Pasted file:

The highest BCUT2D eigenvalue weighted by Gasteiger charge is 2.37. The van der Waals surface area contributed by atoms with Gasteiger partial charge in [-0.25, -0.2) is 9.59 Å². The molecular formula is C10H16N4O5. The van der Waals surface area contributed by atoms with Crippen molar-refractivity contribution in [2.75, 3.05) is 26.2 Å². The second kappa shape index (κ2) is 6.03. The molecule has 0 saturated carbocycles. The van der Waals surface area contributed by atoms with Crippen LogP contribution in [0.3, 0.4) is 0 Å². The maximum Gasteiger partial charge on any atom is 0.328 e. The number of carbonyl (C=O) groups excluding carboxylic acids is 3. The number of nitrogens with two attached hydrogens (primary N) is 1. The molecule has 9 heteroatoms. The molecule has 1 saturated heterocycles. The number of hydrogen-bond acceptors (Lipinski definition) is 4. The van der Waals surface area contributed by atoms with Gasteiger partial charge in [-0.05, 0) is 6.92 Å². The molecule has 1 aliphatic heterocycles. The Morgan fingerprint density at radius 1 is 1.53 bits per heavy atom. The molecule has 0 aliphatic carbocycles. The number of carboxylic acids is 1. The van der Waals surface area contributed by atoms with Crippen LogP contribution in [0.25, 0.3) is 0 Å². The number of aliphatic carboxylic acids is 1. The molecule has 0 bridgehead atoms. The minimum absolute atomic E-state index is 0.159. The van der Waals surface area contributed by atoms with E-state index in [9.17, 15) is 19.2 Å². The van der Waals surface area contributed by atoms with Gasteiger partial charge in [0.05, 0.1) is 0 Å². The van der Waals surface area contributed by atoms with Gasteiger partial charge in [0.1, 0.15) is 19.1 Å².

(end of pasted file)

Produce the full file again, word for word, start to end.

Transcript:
The highest BCUT2D eigenvalue weighted by Gasteiger charge is 2.37. The van der Waals surface area contributed by atoms with Gasteiger partial charge in [-0.25, -0.2) is 9.59 Å². The molecular formula is C10H16N4O5. The van der Waals surface area contributed by atoms with Crippen molar-refractivity contribution in [2.75, 3.05) is 26.2 Å². The second kappa shape index (κ2) is 6.03. The molecule has 0 saturated carbocycles. The van der Waals surface area contributed by atoms with Crippen LogP contribution in [0.3, 0.4) is 0 Å². The maximum Gasteiger partial charge on any atom is 0.328 e. The number of carbonyl (C=O) groups excluding carboxylic acids is 3. The number of nitrogens with two attached hydrogens (primary N) is 1. The molecule has 9 heteroatoms. The molecule has 1 saturated heterocycles. The number of hydrogen-bond acceptors (Lipinski definition) is 4. The van der Waals surface area contributed by atoms with Gasteiger partial charge in [-0.05, 0) is 6.92 Å². The molecule has 1 aliphatic heterocycles. The Morgan fingerprint density at radius 1 is 1.53 bits per heavy atom. The molecule has 0 aliphatic carbocycles. The number of carboxylic acids is 1. The van der Waals surface area contributed by atoms with Crippen LogP contribution in [0.25, 0.3) is 0 Å². The number of aliphatic carboxylic acids is 1. The molecule has 0 bridgehead atoms. The minimum absolute atomic E-state index is 0.159. The van der Waals surface area contributed by atoms with E-state index in [9.17, 15) is 19.2 Å². The van der Waals surface area contributed by atoms with Gasteiger partial charge in [0.05, 0.1) is 0 Å². The van der Waals surface area contributed by atoms with Gasteiger partial charge in [0.1, 0.15) is 19.1 Å².